RONALD E. RINES, Petitioner,
WARDEN, USP ALLENWOOD, et al., Respondents,
ROBERT D. MARIANI, District Judge.
On April 2, 2012, the Court denied Petitioner Ronald E. Rines's ("Petitioner" or "Rines") Petition for writ of habeas corpus (Doc. 18). Petitioner filed a Motion for Reconsideration (Doc. 19) on April 12, 2012. In support of his Motion for Reconsideration, Petitioner attached an opinion of the Pennsylvania Commonwealth Court, which addressed an earlier mandamus petition filed by Rines in which he argued that his state sentence was incorrectly calculated. In essence, Petitioner's inclusion of this earlier opinion is meant to buttress Rines's argument that he exhausted his state remedies prior to the filing of his petition for writ of habeas corpus. To address Rines's new argument concerning exhaustion, the Court issues the following opinion.
A motion for reconsideration is a mechanism "to correct manifest errors of law or fact or to present newly discovered evidence." Harsco Corp. v. Zlotnicki, 779 F.2d 906, 909 (3d Cir. 1985). A motion for reconsideration is generally permitted only upon the basis of three grounds: (1) there is an intervening change in the controlling law; (2) new evidence becomes available; or (3) clear error of law or to prevent manifest injustice. See Max's Seafood Cafe ex rel. Lou-Ann, Inc. v. Quinteros, 176 F.3d 669, 677 (3d Cir. 1999)(citing North River Ins. Co. v. CIGNA Reinsurance Co., 52 F.3d 1194, 1218 (3d Cir. 1995)).
In support of his petition for writ of habeas corpus, Petitioner avers that his constitutional rights were violated when the federal court elevated his sentence based upon an allegedly improper sentence imposed by the courts of the Commonwealth of Pennsylvania. Rines's cryptic petition challenges that his earlier state sentence was recalculated by state authorities without notice or a hearing, and that as a result, his present federal sentence is improper. Rines's Petition asserts:
This Court is constrained to agree that Due Process entitled the Petitioner to an opportunity to have his claim THAT HIS MAXIMUM PRISON SENTENCE HAD EXPIRED IN OCTOBER 1989, that release date meaningfully and expeditiously considered the risk of error....
Rines's Petition for Writ of Habeas Corpus at 4, ECF Dkt. 1.
Rines continues to assert:
The Respondents were obligated and bound by their own rule of law and by the Constitution of the United States [Due Process Clause] to give the Petitioner his Due Process Rights, but because of the vindictiveness did not.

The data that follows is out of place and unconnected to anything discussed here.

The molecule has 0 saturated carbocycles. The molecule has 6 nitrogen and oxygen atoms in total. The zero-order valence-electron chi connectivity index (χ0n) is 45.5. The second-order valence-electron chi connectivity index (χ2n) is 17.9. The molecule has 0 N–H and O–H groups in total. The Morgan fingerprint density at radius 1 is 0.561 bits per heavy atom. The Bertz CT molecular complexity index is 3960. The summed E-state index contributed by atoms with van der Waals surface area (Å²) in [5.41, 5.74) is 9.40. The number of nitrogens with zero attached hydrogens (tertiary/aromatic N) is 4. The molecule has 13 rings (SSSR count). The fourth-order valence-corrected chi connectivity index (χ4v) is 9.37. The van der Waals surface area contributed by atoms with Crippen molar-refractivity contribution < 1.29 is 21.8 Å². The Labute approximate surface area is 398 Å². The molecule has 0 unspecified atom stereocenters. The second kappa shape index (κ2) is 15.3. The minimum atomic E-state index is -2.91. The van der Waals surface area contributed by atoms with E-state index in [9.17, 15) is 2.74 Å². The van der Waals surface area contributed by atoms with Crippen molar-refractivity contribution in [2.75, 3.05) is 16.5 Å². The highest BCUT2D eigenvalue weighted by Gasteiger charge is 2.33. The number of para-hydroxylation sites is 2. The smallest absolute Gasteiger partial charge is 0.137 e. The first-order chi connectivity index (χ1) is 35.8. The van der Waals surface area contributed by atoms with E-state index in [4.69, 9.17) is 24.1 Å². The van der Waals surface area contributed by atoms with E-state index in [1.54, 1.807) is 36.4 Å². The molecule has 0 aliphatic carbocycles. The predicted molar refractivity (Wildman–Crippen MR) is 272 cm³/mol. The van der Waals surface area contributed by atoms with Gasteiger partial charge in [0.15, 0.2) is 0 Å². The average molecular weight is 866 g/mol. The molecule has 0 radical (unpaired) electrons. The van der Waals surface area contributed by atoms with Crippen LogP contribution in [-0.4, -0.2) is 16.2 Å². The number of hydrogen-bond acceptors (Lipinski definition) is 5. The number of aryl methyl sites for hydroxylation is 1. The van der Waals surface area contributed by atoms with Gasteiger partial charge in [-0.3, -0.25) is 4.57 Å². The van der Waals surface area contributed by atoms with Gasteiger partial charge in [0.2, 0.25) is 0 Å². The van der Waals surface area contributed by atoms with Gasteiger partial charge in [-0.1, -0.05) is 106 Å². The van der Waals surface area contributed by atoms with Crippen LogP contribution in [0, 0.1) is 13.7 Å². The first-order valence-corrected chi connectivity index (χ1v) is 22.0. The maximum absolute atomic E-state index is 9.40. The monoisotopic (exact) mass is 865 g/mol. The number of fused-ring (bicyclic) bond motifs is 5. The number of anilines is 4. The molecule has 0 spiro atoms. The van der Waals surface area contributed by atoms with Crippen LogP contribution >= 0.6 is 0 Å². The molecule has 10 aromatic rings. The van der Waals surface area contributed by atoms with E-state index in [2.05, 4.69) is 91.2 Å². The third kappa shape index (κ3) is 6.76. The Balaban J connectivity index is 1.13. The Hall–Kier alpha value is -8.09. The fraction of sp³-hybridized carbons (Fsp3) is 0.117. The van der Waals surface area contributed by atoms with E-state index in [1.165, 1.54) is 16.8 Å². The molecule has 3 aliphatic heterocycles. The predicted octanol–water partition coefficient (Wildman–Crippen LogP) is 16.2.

Rines's Petition for Writ of Habeas Corpus at 5.
Given the confusing nature of Rines's Petition and Motion for Reconsideration, the Court will analyze the propriety of issuing a writ of habeas corpus pursuant to both 28 U.S.C. § 2254 or 28 U.S.C. § 2255. Section 2254 reads, in pertinent part:
The Supreme Court, a Justice thereof, a circuit judge, or a district court shall entertain an application for a writ of habeas corpus in behalf of a person in custody pursuant to the judgment of a State court only on the ground that he is in custody in violation of the Constitution or law or treaties of the United States.
28 U.S.C. § 2254(a). This Court has extensively discussed the purpose and mechanics of Section 2254 in Marinelli v. Beard, No. 07-0173, 2012 WL 5928367 (M.D. Pa. Nov. 26, 2012):
On April 24, 1996, the Antiterrorism and Effective Death Penalty Act of 1996 ("AEDPA"), Pub.L. No. 104-132, 110 Stat. 1214 (1996), went into effect and amended the standards for reviewing state court judgments in federal habeas petitions filed under 28 U.S.C. § 2254. A habeas corpus petition pursuant to § 2254 is the proper mechanism for a prisoner to challenge the "fact or duration" of his confinement. Preiser v. Rodriguez, 411 U.S. 475, 498-99, 93 S.Ct. 1827, 36 L.Ed.2d 439 (1973). "[I]t is not the province of a federal habeas court to reexamine state-court determinations on state-law questions." Estelle v. McGuire, 502 U.S. 62, 67-68, 112 S.Ct. 475, 116 L.Ed.2d 385 (1991). Rather, federal habeas review is restricted to ...